Well, it happened. I failed.

After 82 days of consecutive publishing, I missed a day.

Photo by Ivan Rojas Urrea on Unsplash

Failure isn’t always as spectacular as this Gatorade commercial — which details the career-creating rookie mistakes of superstar athletes like Serena Williams, Michael Jordan, and the Manning brothers — would have you believe. Sometimes — or, perhaps, most of the time — failure is quite ordinary.

In my case, it was entirely un-sung, un-ceremonious, and un-called-for.

After 82 days of consecutive publishing on Medium — even as I planned a wedding, went on a honeymoon, maintained a mentoring practice, spent ten days off the grid in the desert, started grad school, and moved into a new house — I passed out on the couch before I could post. I’d been running on a few days of too-little sleep and thought these famous last words: “I’ll just lay here for a minute.”

My cat-nap turned into a much-needed good night’s sleep, and I woke up the next morning a failure.

This morning I wondered if it’s not the failure itself that becomes legendary like the ones in that Gatorade commercial. Maybe — like most things — it’s not the thing itself, but what you make of it.

I wonder what I will make of this failure.

Should I let it mean very little, and re-frame this failure as The Cost of Doing Business or dismiss it with a, “you win some you lose some.”

Will I treat it like a day off the wagon in a twelve-step program and simply give myself a new silver chip and begin again to publish, one day at a time?

Or shall I take this inherently tiny transgression — which frankly no one but me would have noticed had I refrained from immediately confessing it to my husband and then promptly writing about it —and blow it up like Rick Moranis and a toddler in a Disney threequel?

I can tell I’m afraid to blow it up. I’m scared to let this failure be meaningful.

It’s scary to let anything in life have meaning. Let’s not let ourselves be touched by life, lest we be moved in a direction we don’t want to go, lest we get hurt. But I would rather be moved that paralyzed. I would rather be hurt than numb. Hurt, I can work with. From hurt springs resilience.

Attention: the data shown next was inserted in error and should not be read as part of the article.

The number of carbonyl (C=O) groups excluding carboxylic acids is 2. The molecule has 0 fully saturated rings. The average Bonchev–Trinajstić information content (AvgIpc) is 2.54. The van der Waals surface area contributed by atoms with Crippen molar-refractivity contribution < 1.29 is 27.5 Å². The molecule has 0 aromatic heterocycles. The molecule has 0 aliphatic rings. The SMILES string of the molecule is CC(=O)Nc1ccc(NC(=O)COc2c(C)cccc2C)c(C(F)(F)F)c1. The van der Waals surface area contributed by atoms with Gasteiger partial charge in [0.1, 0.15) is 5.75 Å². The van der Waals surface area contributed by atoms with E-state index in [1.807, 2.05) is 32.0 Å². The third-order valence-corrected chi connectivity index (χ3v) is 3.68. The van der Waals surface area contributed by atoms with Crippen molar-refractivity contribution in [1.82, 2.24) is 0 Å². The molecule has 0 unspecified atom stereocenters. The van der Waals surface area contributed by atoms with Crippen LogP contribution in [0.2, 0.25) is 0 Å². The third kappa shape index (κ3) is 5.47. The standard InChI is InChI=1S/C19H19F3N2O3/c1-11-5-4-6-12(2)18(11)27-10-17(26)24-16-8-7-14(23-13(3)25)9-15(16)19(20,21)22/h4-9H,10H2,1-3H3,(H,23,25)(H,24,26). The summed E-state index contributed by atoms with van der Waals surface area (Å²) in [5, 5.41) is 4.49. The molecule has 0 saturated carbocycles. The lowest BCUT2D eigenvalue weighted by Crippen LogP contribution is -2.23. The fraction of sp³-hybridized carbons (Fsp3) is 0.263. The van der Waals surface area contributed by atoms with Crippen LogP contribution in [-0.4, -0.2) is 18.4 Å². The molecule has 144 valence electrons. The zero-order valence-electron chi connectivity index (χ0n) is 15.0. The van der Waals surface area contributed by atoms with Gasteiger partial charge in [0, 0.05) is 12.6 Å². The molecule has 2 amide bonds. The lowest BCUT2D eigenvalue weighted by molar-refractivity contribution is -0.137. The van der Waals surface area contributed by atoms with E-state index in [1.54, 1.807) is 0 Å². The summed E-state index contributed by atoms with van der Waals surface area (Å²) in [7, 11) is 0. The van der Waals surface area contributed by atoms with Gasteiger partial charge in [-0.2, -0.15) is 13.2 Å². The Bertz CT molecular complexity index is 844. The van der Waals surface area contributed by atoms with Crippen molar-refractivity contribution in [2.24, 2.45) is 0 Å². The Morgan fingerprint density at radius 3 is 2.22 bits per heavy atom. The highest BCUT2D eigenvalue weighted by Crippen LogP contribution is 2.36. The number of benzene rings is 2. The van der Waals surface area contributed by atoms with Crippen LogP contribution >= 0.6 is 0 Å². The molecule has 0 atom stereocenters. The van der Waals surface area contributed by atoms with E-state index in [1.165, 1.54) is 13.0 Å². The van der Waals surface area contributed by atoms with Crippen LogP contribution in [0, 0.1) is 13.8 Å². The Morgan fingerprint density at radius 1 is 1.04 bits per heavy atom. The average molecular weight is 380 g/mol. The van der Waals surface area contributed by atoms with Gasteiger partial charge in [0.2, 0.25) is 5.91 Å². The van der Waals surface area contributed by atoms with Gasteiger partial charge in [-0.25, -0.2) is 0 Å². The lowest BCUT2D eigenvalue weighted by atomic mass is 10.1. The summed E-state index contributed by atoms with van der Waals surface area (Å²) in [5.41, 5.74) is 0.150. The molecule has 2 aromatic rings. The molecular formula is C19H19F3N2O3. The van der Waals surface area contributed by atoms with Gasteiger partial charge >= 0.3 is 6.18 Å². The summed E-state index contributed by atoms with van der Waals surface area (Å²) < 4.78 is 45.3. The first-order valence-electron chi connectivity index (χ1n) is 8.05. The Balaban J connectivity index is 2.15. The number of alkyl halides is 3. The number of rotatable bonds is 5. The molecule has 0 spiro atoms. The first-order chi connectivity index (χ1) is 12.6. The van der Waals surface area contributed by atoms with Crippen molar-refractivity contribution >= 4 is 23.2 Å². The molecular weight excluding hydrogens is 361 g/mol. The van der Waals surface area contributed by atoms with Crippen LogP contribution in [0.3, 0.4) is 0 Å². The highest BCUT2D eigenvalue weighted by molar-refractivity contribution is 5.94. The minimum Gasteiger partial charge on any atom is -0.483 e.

That same Gatorade commercial — which is called “The Secret to Victory”- would also have you believe that failure’s primary function is its utility. Without their huge rookie mistakes, these celebrities claim, they never would have achieved the level of success they did. They had to fail in order to discover the grit they needed to succeed.

I don’t buy it (and I don’t just mean the Gatorade). Failure is not necessary to success. It’s just statistically likely. Dealing with failure in a constructive manner is necessary to success, in most cases, unless you’re one of those freakazoid people who got dealt a hand that didn’t involve failure.

But I wouldn’t trade my failure for anything. Not because of what it can teach me, how it makes me grow, or what I learn from it. I don’t value my failure because of its utility.

I value it simply because it’s an experience.

Life is to be experienced.

Otherwise, it ends up being something you survive.

Regardless of how you see my failure today — small, large, credibility-destroying, self-indulgent, irrelevant — I am experiencing it. I am riding the wave.

In one moment, I’m walking around in my cone of shame. In the next, I feel heroic, like a phoenix rising from some epic ashes. Then I’m laughing at myself for making such a big deal out of something so small.

In this moment, I’m rediscovering why I write. In the words of one of my mentors: Points don’t make habits. He’s referring to an assignment we give our first-year writing students, where they earn extra credit points for writing 365 words a day.

Giving myself points for completing a daily publishing challenge may have helped me achieve a 30-day streak, but it didn’t make me form a habit. The habit of writing came from embodying its rewards.

I have something to add to my mentor’s aphorism: While habits may make a person who writes, they don’t make a writer.

I may have a writing habit now. That much is clear. Now it’s time to become a writer.

It’s time to write for reasons other than to accomplish my daily publishing goal with integrity.

I’m not entirely sure what those reasons are, but I am beginning to enact them. I am beginning to live them, to be transformed by them.

It begins today.